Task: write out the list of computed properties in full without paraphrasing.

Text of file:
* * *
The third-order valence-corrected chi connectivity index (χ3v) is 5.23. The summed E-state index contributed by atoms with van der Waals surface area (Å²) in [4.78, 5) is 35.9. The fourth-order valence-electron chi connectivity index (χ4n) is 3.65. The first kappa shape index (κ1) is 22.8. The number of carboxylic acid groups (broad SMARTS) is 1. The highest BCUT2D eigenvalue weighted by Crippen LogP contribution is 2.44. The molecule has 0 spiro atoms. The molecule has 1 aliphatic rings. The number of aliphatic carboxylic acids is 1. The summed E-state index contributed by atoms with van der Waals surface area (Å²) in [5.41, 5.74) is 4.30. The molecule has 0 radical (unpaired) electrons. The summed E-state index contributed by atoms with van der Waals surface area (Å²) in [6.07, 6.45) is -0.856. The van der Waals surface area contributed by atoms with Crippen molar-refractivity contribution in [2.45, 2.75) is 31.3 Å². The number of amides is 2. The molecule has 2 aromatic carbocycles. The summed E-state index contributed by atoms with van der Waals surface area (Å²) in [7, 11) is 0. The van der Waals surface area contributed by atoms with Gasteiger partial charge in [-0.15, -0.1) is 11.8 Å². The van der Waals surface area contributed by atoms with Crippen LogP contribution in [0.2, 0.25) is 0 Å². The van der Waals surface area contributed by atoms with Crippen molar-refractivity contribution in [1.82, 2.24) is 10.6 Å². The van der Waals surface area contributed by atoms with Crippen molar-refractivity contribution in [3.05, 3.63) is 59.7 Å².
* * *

The third-order valence-corrected chi connectivity index (χ3v) is 5.23. The summed E-state index contributed by atoms with van der Waals surface area (Å²) in [4.78, 5) is 35.9. The fourth-order valence-electron chi connectivity index (χ4n) is 3.65. The first kappa shape index (κ1) is 22.8. The number of carboxylic acid groups (broad SMARTS) is 1. The highest BCUT2D eigenvalue weighted by Crippen LogP contribution is 2.44. The molecule has 0 spiro atoms. The molecule has 1 aliphatic rings. The number of aliphatic carboxylic acids is 1. The summed E-state index contributed by atoms with van der Waals surface area (Å²) in [5.41, 5.74) is 4.30. The molecule has 0 radical (unpaired) electrons. The summed E-state index contributed by atoms with van der Waals surface area (Å²) in [6.07, 6.45) is -0.856. The van der Waals surface area contributed by atoms with Crippen molar-refractivity contribution in [2.45, 2.75) is 31.3 Å². The number of amides is 2. The molecule has 2 aromatic carbocycles. The summed E-state index contributed by atoms with van der Waals surface area (Å²) in [7, 11) is 0. The van der Waals surface area contributed by atoms with Gasteiger partial charge in [-0.15, -0.1) is 11.8 Å². The van der Waals surface area contributed by atoms with Crippen LogP contribution in [0.2, 0.25) is 0 Å². The van der Waals surface area contributed by atoms with Crippen molar-refractivity contribution in [1.82, 2.24) is 10.6 Å². The van der Waals surface area contributed by atoms with Crippen molar-refractivity contribution in [3.05, 3.63) is 59.7 Å².